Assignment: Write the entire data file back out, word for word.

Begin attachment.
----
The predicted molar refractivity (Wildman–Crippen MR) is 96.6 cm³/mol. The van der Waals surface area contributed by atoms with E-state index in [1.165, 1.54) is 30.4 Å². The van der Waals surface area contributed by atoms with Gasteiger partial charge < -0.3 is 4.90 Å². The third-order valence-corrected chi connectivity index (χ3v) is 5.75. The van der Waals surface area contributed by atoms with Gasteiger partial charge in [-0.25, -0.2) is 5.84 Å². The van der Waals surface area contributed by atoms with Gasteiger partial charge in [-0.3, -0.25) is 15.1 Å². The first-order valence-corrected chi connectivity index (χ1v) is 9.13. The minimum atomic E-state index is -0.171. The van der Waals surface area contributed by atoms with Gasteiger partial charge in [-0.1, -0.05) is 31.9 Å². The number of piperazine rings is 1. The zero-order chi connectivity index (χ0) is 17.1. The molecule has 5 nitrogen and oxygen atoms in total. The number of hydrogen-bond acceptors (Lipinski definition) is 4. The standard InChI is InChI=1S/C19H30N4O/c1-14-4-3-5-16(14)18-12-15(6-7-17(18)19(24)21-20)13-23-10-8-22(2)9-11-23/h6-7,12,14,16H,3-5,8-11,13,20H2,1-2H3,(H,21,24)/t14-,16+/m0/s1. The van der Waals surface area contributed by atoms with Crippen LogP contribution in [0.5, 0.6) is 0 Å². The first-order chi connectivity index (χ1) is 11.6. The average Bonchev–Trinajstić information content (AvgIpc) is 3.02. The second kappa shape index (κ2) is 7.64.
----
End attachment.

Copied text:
The predicted molar refractivity (Wildman–Crippen MR) is 96.6 cm³/mol. The van der Waals surface area contributed by atoms with E-state index in [1.165, 1.54) is 30.4 Å². The van der Waals surface area contributed by atoms with Gasteiger partial charge < -0.3 is 4.90 Å². The third-order valence-corrected chi connectivity index (χ3v) is 5.75. The van der Waals surface area contributed by atoms with Gasteiger partial charge in [-0.25, -0.2) is 5.84 Å². The van der Waals surface area contributed by atoms with Gasteiger partial charge in [-0.3, -0.25) is 15.1 Å². The first-order valence-corrected chi connectivity index (χ1v) is 9.13. The minimum atomic E-state index is -0.171. The van der Waals surface area contributed by atoms with Gasteiger partial charge in [-0.1, -0.05) is 31.9 Å². The number of piperazine rings is 1. The zero-order chi connectivity index (χ0) is 17.1. The molecule has 5 nitrogen and oxygen atoms in total. The number of hydrogen-bond acceptors (Lipinski definition) is 4. The standard InChI is InChI=1S/C19H30N4O/c1-14-4-3-5-16(14)18-12-15(6-7-17(18)19(24)21-20)13-23-10-8-22(2)9-11-23/h6-7,12,14,16H,3-5,8-11,13,20H2,1-2H3,(H,21,24)/t14-,16+/m0/s1. The van der Waals surface area contributed by atoms with Crippen LogP contribution in [0.5, 0.6) is 0 Å². The first-order chi connectivity index (χ1) is 11.6. The average Bonchev–Trinajstić information content (AvgIpc) is 3.02. The second kappa shape index (κ2) is 7.64.